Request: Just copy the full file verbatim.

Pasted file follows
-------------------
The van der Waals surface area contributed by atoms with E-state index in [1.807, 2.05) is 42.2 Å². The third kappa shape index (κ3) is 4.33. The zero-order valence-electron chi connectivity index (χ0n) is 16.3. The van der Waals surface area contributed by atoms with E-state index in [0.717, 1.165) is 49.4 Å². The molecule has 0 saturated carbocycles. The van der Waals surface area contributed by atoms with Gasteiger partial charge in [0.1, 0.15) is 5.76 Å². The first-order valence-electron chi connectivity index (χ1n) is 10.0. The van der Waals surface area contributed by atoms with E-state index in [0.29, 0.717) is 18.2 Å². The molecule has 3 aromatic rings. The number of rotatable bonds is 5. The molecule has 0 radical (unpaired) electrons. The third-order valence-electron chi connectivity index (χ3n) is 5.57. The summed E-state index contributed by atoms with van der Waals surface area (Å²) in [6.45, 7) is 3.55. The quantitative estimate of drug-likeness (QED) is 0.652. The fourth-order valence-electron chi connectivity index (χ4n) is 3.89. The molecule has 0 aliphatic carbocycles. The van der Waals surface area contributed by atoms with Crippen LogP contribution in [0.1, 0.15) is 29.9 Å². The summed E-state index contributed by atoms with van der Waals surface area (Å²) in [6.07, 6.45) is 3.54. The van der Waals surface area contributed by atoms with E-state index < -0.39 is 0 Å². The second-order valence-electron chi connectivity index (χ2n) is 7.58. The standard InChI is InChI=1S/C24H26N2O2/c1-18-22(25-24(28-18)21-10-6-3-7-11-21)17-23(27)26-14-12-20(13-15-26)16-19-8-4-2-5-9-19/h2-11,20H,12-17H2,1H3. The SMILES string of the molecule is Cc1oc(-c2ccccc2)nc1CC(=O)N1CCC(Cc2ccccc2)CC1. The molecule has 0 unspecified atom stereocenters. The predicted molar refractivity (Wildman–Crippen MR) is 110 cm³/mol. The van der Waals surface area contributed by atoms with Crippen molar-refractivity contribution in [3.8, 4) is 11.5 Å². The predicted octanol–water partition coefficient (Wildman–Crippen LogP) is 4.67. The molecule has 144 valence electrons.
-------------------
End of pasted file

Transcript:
The van der Waals surface area contributed by atoms with E-state index in [1.807, 2.05) is 42.2 Å². The third kappa shape index (κ3) is 4.33. The zero-order valence-electron chi connectivity index (χ0n) is 16.3. The van der Waals surface area contributed by atoms with E-state index in [0.717, 1.165) is 49.4 Å². The molecule has 0 saturated carbocycles. The van der Waals surface area contributed by atoms with Gasteiger partial charge in [0.1, 0.15) is 5.76 Å². The first-order valence-electron chi connectivity index (χ1n) is 10.0. The van der Waals surface area contributed by atoms with E-state index in [0.29, 0.717) is 18.2 Å². The molecule has 3 aromatic rings. The number of rotatable bonds is 5. The molecule has 0 radical (unpaired) electrons. The third-order valence-electron chi connectivity index (χ3n) is 5.57. The summed E-state index contributed by atoms with van der Waals surface area (Å²) in [6.45, 7) is 3.55. The quantitative estimate of drug-likeness (QED) is 0.652. The fourth-order valence-electron chi connectivity index (χ4n) is 3.89. The molecule has 0 aliphatic carbocycles. The van der Waals surface area contributed by atoms with Crippen LogP contribution in [0.1, 0.15) is 29.9 Å². The summed E-state index contributed by atoms with van der Waals surface area (Å²) in [6.07, 6.45) is 3.54. The van der Waals surface area contributed by atoms with E-state index < -0.39 is 0 Å². The second-order valence-electron chi connectivity index (χ2n) is 7.58. The standard InChI is InChI=1S/C24H26N2O2/c1-18-22(25-24(28-18)21-10-6-3-7-11-21)17-23(27)26-14-12-20(13-15-26)16-19-8-4-2-5-9-19/h2-11,20H,12-17H2,1H3. The SMILES string of the molecule is Cc1oc(-c2ccccc2)nc1CC(=O)N1CCC(Cc2ccccc2)CC1. The molecule has 0 unspecified atom stereocenters. The predicted molar refractivity (Wildman–Crippen MR) is 110 cm³/mol. The van der Waals surface area contributed by atoms with Crippen molar-refractivity contribution in [3.8, 4) is 11.5 Å². The predicted octanol–water partition coefficient (Wildman–Crippen LogP) is 4.67. The molecule has 144 valence electrons.